Art

White Lily

https://youtu.be/wf0q7q9Zu5Y

White Lily (Home of the Brave) (Live) by laurie Anderson

 

 

There is something about this clip from Home of the Brave that strikes me every time I hear/see it.  The question and answer.  The sense of days going by, pulling us into the future.  It is almost a month since we’ve been asked to shelter in place in Massachusetts.  Spring tosses its head, allowing rain, wind, gust, and sun, without pattern.  The trees are budding, first pink, then in the diustant cardinal red.  There are green leaves, and have been appearing since March began. Somehow, the garbage men still arrive to take away the bins every week, and this always reassures me, somehow.  So far, in my town, anyway, we still have recycling being picked up as well.  A headline caught my eye: it’s not all cooking and quality time.  A poem by teacher and writer Jessica Salfia composed of first lines of emails she received while in  quarantine  went viral: https://twitter.com/jessica_salfia/status/1249000027198033922

I spend more time on instagram and face book than before.  My schedule each day is wake, eat, read, eat,write, eat, television, sleep, punctuated by a conversation on the phone now and then, sprinkled with social media throughout.

There have been happy discoveries: Goldie Hawn silly-dancing on instagram. A breathtaking video of steamed bread-making:

Recipes that turn out well.

Roses that arrived in the mail, now planted, which might grow well, maybe.

Zoom meetings with friends.

The occasional egg cream.

The cats who interrupt my staring into space.

These are a few of my favorite things during this period in time, our 2020.

 

First, cake

Two months ago, I attended a Symposium on South Asian Art at the Museum of Fine Arts in Boston, and at the Arthur M. Sackler Museum at Harvard.  These images are from an illustrated  manuscript from Bundi, Rajasthan, c. 1660-80.  My photography is imperfect,  not always capturing the full image, as I  wondered, too, about the rationality of capturing  an image in an image.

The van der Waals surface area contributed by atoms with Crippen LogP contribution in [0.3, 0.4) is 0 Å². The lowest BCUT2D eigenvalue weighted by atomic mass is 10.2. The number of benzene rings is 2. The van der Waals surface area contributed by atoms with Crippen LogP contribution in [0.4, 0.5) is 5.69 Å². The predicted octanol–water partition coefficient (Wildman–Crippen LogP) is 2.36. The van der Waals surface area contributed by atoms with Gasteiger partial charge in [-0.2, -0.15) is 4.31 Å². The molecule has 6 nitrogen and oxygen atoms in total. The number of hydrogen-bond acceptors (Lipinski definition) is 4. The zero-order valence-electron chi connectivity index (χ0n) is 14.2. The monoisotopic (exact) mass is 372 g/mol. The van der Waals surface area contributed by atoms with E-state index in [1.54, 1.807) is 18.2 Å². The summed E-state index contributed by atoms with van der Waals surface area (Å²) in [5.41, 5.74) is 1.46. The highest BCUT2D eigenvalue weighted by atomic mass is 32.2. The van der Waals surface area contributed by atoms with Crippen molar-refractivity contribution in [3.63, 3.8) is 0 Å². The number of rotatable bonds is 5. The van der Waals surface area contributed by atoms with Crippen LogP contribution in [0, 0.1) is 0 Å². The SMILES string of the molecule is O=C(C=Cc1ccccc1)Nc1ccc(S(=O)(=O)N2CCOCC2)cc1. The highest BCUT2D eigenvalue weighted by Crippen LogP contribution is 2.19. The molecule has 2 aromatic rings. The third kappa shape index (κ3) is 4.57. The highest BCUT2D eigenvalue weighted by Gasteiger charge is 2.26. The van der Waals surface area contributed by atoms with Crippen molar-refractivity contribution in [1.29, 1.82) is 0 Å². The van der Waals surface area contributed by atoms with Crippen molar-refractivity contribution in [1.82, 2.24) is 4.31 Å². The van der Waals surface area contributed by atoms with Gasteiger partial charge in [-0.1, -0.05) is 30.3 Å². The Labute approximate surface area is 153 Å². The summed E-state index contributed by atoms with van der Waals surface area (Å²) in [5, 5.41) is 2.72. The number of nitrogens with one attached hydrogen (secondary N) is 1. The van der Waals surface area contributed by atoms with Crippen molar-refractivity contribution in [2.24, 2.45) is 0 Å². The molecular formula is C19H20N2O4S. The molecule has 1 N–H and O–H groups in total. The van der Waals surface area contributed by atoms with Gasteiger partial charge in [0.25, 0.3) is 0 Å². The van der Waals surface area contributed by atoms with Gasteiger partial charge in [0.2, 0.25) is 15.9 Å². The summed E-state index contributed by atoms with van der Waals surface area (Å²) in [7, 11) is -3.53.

Radha Confiding in her Companion, c.1660-80, Bundi, India

Sound, 1660-80, Bundi, Rajastan, Arthur M Sackler Museum

 

From the Rasikapriya, 1660-80, Bundi, Rajasthan, Arthu M. Sackler Museum  

From the Rasikapriya, 1660-80, Bundi, Rajasthan, Sackler Museum

The vibrant reds, the brilliant blues. The pink, the orange, and yellow. I wandered, hungry for color, and conversation on image. It was a gorgeous, mind-blowing experience, which I can say without fear of sounding foolish because I am not part of the art world! I heard learned scholars speaking mostly in a language I understood.  I was in delight because most of these scholars were South Asian, a rare ( for me) intellectual majority here in Boston, geographically associated with my birth country.  I was the voyeur, interlocutor, taking notes, and dreaming of changing my major at fifty-seven.

A few weeks ago, I toured Agra with an old friend, and a photographer-guide, seeing the Taj Mahal for the first time. The best photos must be credited to our guide, Bobby.

I am able to do all this not only because I am not teaching this semester, but because I am realizing self-care is not just about pedicures and spas.  I find I am a  happy  student, delving into sight and sound, exhulting in art history, visual imagery, and buying books.  Years of reading fiction make me crave history books, though of course the word itself contains “story.”  Back home, the sky is winter grey.  November thankfully passes into December.  I am nearly over jet-lag.  Now a cat wants feeding, and the horses are brilliant in their still beauty through the window; a super moon on its way.  I see it at dawn, revealing its silver,  and ducking into the clouds. This too is a story.  I missed American Thanksgiving, but I know how lucky all this life is.

This post keeps appearing and disappearing.  I ought to edit, but instead, I’ll launch it again, this balloon full of hot air, and see if it will fly.

Cake?  It is what I ate before attending the first lecture at the symposium.

When I Was Seventeen, It Was A Very Good Year

Enrolled as a first year at Stella Maris College, when I was seventeen, I was a freshman abroad.  I studied in the Fine Arts department, which encompassed both art history and studio art.  We began with Mesopotamia and Assyrian, learning to diagram Buddhist stupas, and number Buddha’s attributes in sculpture ( a top-knot, elongated ears, and our favorite, loti-form lips.) I found my notebooks on this visit back, which I haven’t seen in almost forty years.

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